Wind was forecast! We had just arrived in Vathi on Ithica and planned a few days doing some jobs, restocking our larder, topping up with water and fuel, sorting the anchor windlass, fitting hooks in the sail locker. But then everything changed.

 We have had so little wind so far here in the Ionian that we have done very little sailing. Most of our journeys have been solely by engine and all of our journeys we had had to have the engine on some of the way as the wind died or changed direction completely. But now the forecast was looking good.

 The wind was blowing hard, tunnelling in through the entrance of the bay, we hoped it would not be too much wind!

 It said Sunday was 15 to 20 knots with gusts of 25. It was forecast North Westerly which would mean if we went back to Kalamos we could sail the whole way. But what about our plans?

 We decided the jobs could be done at any time, the restocking we could do when we came back, this was an opportunity not to be missed. We pulled up the mainsail, we lifted the anchor, or rather we attempted to but the windlass decided it would not play ball so I had to pull up the last 6 meters of chain and anchor by hand in the wind as we moved away into the bay. (Oooops that job definitely needs sorting).

 The wind was blowing hard, tunnelling in through the entrance of the bay, we hoped it would not be too much wind. I took over steering while Paul went to try to get the chain down into the chain locker, we had the mainsail up and we were heading directly into the wind. We rounded the corner out into the bay ….. and the wind died!

 We slowed to a mere half a knot, the wind was messing about. First it was coming from the south east and then the north west, we had unfurled the Genoa and were now changing tack every five minutes as the wind died, started again, died then came up from the other direction.

 We traveled slowly, sometimes very slowly if you can call it traveling at all. There was another boat with us, experiencing the same. Where was this great wind?

 We continued practicing our tacking, as the wind toyed with us. I like to think of this as my workout, (I never was very good at the fitness stuff), pulling on ropes, trying to stand in a way that gives you the best leverage. Paul then asks me to go up front to release the sail which didn’t make it around the radar as the wind dropped again at the crucial moment.

I know this is a test for me, Paul is so good at introducing me to new tasks to build my confidence slowly. There was a time in the not to distant past when I would have laughed at him if he had even suggested I go up front while the sails are out. I am less of a wimp now and am quite confident moving around the boat with the sails out but hanging on the sail and trying to flip it was new for me but with no wind, even I could do it without feeling in danger.

 The sun came up, we passed our favourite anchorage and Paul started to think about all of the jobs he could be doing. “Look, there is some wind, we just need to make it to there” I pointed hopefully to the ripples in the distance.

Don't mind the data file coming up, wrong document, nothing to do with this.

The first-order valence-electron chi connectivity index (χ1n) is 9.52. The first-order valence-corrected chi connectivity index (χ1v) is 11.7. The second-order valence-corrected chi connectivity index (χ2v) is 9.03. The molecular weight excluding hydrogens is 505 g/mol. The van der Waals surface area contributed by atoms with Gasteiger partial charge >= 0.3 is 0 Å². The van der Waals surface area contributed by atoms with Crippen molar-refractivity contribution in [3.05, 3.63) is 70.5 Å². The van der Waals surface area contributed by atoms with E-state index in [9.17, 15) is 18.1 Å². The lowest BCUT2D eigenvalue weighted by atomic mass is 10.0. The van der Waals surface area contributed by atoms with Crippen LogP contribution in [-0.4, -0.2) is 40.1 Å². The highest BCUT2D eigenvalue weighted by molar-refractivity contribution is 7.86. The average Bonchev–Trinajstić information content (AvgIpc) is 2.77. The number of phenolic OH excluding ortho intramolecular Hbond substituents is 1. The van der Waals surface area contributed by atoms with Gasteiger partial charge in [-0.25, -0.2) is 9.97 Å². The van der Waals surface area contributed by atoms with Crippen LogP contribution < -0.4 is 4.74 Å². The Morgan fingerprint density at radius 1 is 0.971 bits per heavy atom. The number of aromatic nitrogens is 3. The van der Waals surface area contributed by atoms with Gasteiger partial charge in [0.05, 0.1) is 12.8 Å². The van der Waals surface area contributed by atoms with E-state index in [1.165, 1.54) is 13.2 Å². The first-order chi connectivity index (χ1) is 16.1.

“We could turn back and…..” “No just lets go a bit further ….” I hate giving up especially after I had managed to persuade Paul to abandon all of his jobs and take me sailing. We persevered a while longer, just lolling in the calm flat sea. We could see sails out on the horizon but of course they might still have had their engines on. The boat beside us gave up, they lowered their sails and switched on their motor. I was determined to have just a bit of sailing even if it took a while!

 Paul looked at me but I pretended not to notice, just a bit longer, we have time! I knew I was pushing my luck. And then it came. It hit us a good half mile out, it was a good north westerly and blowing at 15 knots. We were away. Straight up to six and a half knots in a matter of minutes, Paul started trimming the sails and I had a sigh of relief. YESSSSSSS hurray!

 The waves were only just half a meter, the gusts raised to 22 /25 knots but we had a good steady wind in a fabulous beam reach. Top Cat hardly noticed the waves, no banging or rolling, it was perfect.

 The sail was 20 miles from Ithica to Kalamos. After the first half mile coming out of the bay (which took nearly an hour) we sailed the rest beautifully. Top speed was seven and a half knots with most achieved at 6 knots. We had one reef in the mainsail with the Genoa out fully. It was our best sail to date! Good winds, small waves, great sunshine … what more to life is there?

We are Free to Sail 57

We are Free to Sail 57

We are back on anchor and free to sail.  (In the image above is the bay we are now sitting in). Well that is the theory anyway!  In reality we need to do another shop and we need to pick up a parcel that hasn’t arrived yet So in the meantime we can test all of our...

The Sunday Lunch Club 56

The Sunday Lunch Club 56

Overwintering on a boat in Samos Marina, on the beautiful Greek island of Samos could be quite a lonely affair if it wasn’t for the live-aboard community, let’s refer to them as the ‘exuberant partakers of the odd libation’.... so one naturally forms, The Sunday Lunch...


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